The term “cologne” actually has a very specific meaning. It refers to a specific blend of fragrances produced in Cologne, Germany and prominently featuring a mixture of citrus oils. Nowadays, the term has become a more general denotation of any liquid that sixth-grade boys pour over their balls in the morning in lieu of a shower. Meanwhile, “perfume” refers more to a fragrance that a lady would be pouring over her balls in the morning. Perfumes are by definition more complex than colognes, featuring three “notes,” or scents: a “top note,” which is the first thing you smell, a “middle note,” which you pick up right after the top note, and a “base note,” which is a more latent odor.
So, technically, the only real difference between a perfume and a cologne is that a perfume supposedly has more notes. So why are certain scents marketed toward men and others toward women? Are certain scents perceived as more “masculine” or “feminine” than others? How do retailers inform us of which fluid we should be splashing upon our decolletage?
I investigated the websites of several well-known, upscale retailers peddling these mysterious substances and examined their descriptions of their colognes. The first thing I noticed amongst the ingredients was, predictably, a lot of citrus, which is the defining factor of cologne. “Grapefruit and ginger,” “Mexican winter oranges,” and “lemon verbena” all made appearances. The very next detail to pop out at me was the frequency with which some kind of wood appeared, be it sandalwood, teak wood, or the more cryptic “woody notes.”
There were some other key words that these cologne connoisseurs utilized to target their fan base. “Bold” was a very popular one. Guy Laroche and Gucci both used the word “spicy” to describe their products. And let us not forget “musk.” Nearly all of the stores described their colognes as “musky,” evoking in my mind the question of why not simply rub up against a deer’s hindquarters to achieve the desired musk? It’s a lot cheaper.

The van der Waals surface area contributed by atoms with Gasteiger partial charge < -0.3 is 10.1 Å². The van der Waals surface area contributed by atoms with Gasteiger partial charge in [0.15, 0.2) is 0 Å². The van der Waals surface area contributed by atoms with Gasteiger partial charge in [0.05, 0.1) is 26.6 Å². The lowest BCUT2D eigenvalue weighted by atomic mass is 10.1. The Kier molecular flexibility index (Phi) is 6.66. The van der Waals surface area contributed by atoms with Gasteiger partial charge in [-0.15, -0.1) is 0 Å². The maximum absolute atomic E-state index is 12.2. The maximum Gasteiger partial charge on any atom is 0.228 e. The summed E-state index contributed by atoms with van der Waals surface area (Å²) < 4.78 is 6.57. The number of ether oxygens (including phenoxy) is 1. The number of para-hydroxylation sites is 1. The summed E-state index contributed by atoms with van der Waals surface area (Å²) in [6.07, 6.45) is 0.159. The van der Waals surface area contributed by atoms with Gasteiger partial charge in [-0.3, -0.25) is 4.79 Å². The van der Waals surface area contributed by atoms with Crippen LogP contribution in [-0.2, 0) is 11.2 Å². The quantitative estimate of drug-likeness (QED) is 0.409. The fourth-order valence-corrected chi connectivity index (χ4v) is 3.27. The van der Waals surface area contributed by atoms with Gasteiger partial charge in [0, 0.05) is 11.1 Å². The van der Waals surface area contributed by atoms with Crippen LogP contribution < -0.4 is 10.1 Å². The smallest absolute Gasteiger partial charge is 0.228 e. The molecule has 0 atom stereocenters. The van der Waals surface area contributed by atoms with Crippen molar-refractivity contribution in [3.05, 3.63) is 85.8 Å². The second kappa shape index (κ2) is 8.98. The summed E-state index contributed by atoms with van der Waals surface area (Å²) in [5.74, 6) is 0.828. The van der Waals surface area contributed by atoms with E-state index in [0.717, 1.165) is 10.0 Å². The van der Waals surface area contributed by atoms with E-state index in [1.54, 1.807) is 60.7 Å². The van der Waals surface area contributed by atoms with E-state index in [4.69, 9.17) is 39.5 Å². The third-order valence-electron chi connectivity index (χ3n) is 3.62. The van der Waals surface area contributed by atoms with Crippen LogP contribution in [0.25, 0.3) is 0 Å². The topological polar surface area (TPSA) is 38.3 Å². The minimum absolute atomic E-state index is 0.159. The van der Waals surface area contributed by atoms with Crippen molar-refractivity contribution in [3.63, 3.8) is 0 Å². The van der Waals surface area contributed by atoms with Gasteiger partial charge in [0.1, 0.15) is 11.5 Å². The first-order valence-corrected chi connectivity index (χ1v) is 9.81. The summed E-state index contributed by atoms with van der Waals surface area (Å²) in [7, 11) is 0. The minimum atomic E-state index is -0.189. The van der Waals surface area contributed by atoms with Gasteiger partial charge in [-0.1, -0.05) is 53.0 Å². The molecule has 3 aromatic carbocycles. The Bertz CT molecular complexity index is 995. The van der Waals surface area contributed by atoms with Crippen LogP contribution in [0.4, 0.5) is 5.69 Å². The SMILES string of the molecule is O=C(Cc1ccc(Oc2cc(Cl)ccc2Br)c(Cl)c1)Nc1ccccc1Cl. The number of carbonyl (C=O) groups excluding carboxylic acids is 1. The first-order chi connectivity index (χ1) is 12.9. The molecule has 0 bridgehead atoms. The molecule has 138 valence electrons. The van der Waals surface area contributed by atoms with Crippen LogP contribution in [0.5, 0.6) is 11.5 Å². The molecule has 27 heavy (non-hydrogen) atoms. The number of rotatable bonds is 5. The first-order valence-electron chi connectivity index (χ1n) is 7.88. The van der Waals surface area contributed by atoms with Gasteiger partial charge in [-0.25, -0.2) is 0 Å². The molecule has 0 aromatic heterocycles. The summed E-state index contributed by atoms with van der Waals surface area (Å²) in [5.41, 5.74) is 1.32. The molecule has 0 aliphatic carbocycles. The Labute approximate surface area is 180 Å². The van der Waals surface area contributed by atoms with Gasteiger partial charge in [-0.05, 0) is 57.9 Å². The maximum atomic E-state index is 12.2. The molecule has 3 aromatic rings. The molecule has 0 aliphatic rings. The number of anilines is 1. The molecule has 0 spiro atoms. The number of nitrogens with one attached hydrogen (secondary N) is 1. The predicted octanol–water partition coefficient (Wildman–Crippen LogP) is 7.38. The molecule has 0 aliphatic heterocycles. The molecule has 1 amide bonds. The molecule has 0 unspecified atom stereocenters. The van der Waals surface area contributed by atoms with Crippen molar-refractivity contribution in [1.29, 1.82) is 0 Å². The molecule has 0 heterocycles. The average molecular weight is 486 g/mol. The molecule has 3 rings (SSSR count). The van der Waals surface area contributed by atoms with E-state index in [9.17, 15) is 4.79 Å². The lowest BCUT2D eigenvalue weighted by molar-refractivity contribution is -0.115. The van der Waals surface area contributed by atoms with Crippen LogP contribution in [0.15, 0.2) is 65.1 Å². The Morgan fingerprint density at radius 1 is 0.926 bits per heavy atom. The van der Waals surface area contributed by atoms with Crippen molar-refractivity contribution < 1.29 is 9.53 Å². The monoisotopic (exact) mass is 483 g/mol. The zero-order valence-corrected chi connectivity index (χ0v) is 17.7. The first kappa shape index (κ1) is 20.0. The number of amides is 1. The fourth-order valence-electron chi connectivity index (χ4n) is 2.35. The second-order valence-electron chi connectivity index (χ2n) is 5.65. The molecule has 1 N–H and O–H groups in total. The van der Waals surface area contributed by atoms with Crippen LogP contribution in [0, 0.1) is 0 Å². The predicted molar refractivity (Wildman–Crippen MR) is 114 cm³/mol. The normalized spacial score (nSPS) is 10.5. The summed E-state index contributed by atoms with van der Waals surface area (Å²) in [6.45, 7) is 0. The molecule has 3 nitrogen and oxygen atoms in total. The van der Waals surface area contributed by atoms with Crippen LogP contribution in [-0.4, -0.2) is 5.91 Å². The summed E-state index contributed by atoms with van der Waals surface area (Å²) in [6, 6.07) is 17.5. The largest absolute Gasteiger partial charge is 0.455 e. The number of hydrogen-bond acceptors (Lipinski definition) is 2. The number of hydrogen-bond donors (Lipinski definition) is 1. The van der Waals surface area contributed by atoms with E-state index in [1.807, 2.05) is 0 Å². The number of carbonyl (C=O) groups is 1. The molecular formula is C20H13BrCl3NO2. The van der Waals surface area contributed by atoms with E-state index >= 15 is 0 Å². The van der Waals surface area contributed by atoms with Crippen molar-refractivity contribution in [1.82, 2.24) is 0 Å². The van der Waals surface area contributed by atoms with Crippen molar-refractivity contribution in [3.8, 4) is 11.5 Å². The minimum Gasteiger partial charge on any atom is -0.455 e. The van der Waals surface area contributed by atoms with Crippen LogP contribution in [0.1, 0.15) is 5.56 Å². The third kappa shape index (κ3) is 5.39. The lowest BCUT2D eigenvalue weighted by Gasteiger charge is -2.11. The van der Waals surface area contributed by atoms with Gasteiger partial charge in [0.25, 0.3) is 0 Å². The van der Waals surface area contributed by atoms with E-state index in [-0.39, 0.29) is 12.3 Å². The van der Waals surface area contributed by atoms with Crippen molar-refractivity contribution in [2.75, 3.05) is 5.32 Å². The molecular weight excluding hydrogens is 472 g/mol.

Woody+bold+musky… with a hint of citrusy freshness. Doesn’t it call to mind a lightly sweating, ruggedly handsome lumberjack, bringing in the day’s haul of freshly hewn pines while punching oncoming bears/moose in the face? This is all starting to make so much sense.
So what ingredients did the “female-oriented” perfumes include? And how did they market their wares straight to my waiting, scent-bereft face through that miracle, The Internet?
Naturally, the flowery aspect was the most explored in the “women’s” perfumes. Michael Kors, Calvin Klein, Donna Karan, and Dior all uttered the word “floral” in their ad copy. Some retailers got more specific, naming flowers like orchids, jasmine, and rose. But the description did not stop there. Many adjectives seemed overly sexual – “captivating” from Calvin Klein, “alluring” from Estee Lauder, and “seductive” from Dior are just a few examples – all descriptive of the scent, but also by extension the woman wearing it.
I also could have sworn that some of these people were selling premium bottled vagina juices. Why else would the word “creamy” be used in more than one perfume ad? (One of those times, a stone’s throw from the word “explode”?) Not to mention how much “freshness” was going on – the “freshness of bamboo,” “the freshness of green pear,” and let’s not forget the “fresh, vibrant notes” of bergamot. Listen, you can’t expect us to be creamy and fresh at the same time.
Is there any reason why you, as a woman, or a man who desires to be a woman, or a woman who desires to be a squirrell, cannot wear men’s cologne? Of course not. You may smell more like a bovid’s fart box than people expect you to, but if you’re the kind of person who likes you keep people on their toes, I say go for it.
I personally would much rather smell like deodorant and soap than the cotton-candy stench I sometimes smell wafting around the female population lately, but if perfume is your jam, then by all means, squirt away. (With the perfume, I mean.)